When Skye arrives where the body is frozen, she sees her arch-nemesis, Renaud. Auguste Renaud is one of the higher-ups at the State Archaeological board of France. He is attracted to Skye but she is repulsed by him. Skye is puzzled by the body. The deceased is dressed in an early twentieth century flight suit but in his possession is a very old helmet. The helmet is a riddle in itself, as it is of very high quality and very distinctive yet it isn't like anything she has ever encountered. Needless to say Skye cannot identify the artifact on the spot. Much to Skye's chagrin, Renaud has called a press conference in the underground laboratory to announce the discovery to the world.

During the press conference something terrible occurs. A very large and muscular bald man comes up to Renaud and demands the strongbox found with the body saying, "Give the box to me." Renaud responds saying with a grin, "Not on your life!" To this the bald man says, "No, Not on your life!" and with that he pulls a pistol out of his coat and brings it down on Renaud's hand. The large man then takes off with the box. A few seconds later the group hears a loud explosion as a barrier that holds back the glacial waters is destroyed, water is flowing into the laboratory.


  • References are made to the work of Edgar Allan Poe throughout the novel. In one scene, the villains host a costume ball where all of the guests dress as characters from Poe's stories.
  • The final scene references Poe's "The Fall of the House of Usher" and Kurt Austin explicitly cites the parallel.
  • The Fauchards were loosely based on the Krupp family, a dynasty who manufactured quality steel products, mainly (and most profitably) ammunition and armaments for four centuries.

For other uses of the term Lost city, see Lost city (disambiguation).

In the popular imagination lost cities were real, prosperous, well-populated areas of human habitation that fell into terminal decline and whose location was later lost. Most known lost cities have been studied extensively by scientists. Abandoned urban sites of relatively recent origin are generally referred to as ruins.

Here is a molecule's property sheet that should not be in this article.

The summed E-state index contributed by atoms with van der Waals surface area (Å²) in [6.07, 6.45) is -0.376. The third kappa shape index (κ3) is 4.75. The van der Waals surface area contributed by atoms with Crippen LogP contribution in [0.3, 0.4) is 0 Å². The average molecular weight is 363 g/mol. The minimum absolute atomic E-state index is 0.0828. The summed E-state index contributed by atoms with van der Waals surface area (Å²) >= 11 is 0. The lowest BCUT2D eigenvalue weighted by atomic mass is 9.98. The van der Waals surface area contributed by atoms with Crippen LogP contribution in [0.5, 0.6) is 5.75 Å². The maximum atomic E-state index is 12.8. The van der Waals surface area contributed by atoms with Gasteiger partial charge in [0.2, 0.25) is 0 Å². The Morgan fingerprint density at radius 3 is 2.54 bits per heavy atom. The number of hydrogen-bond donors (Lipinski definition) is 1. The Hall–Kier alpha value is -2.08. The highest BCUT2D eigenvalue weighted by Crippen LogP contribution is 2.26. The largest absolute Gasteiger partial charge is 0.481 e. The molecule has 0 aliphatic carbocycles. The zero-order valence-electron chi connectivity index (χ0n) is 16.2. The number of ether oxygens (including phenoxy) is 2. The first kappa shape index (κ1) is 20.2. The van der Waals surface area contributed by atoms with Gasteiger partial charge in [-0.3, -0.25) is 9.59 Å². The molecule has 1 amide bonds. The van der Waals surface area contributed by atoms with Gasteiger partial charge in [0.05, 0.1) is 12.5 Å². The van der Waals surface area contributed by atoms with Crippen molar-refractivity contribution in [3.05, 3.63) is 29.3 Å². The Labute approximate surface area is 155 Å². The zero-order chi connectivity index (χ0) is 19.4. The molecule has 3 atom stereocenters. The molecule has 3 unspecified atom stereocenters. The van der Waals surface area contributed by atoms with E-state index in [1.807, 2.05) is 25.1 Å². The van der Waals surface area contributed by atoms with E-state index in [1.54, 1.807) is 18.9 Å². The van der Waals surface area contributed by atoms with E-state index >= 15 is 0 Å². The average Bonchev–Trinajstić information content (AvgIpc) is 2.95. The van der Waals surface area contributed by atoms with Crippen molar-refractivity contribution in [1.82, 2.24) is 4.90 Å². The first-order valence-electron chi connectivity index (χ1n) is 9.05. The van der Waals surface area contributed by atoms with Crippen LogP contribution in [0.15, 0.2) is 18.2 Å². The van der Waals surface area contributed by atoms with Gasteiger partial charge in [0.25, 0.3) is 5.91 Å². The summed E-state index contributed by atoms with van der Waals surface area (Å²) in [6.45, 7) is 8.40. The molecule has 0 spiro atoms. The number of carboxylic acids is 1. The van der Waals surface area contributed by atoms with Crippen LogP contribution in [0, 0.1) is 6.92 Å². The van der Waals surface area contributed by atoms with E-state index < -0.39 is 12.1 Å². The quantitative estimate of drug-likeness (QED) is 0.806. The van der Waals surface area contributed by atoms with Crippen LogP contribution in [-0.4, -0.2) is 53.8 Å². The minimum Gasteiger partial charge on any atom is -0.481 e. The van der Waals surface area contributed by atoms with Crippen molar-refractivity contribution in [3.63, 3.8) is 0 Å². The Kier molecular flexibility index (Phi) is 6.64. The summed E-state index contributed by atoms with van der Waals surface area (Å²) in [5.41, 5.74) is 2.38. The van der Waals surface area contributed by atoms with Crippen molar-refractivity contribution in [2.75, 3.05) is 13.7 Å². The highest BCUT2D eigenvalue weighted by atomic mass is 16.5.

Lost cities generally fall into three broad categories: those whose disappearance has been so complete that no knowledge of the city existed until the time of its rediscovery and study, those whose location has been lost but whose memory has been retained in the context of myths and legends, and those whose existence and location have always been known, but which are no longer inhabited. The search for such lost cities by European adventurers in the Americas, Africa and in Southeast Asia from the 15th century onwards eventually led to the development of the science of archaeology.

How are cities lost?

Cities may become lost for a variety of reasons, including geographic, economic, social (e.g. war), others, or some combination of these.

An Arabian city named Ubar (Iram of the Pillars) was abandoned after much of the city sank into a sinkhole created by the collapse of an underground cavern, which also destroyed its water supply. The city was rediscovered in 1992 when satellite photography revealed traces of the ancient traderoutes leading to it.

Other settlements are lost with few or no clues to guide historians, such as the Colony of Roanoke. In August 1590, John White returned to the former English colony, which had housed 91 men (including White), 17 women (two of them pregnant) and 11 children when he left, to find it completely empty.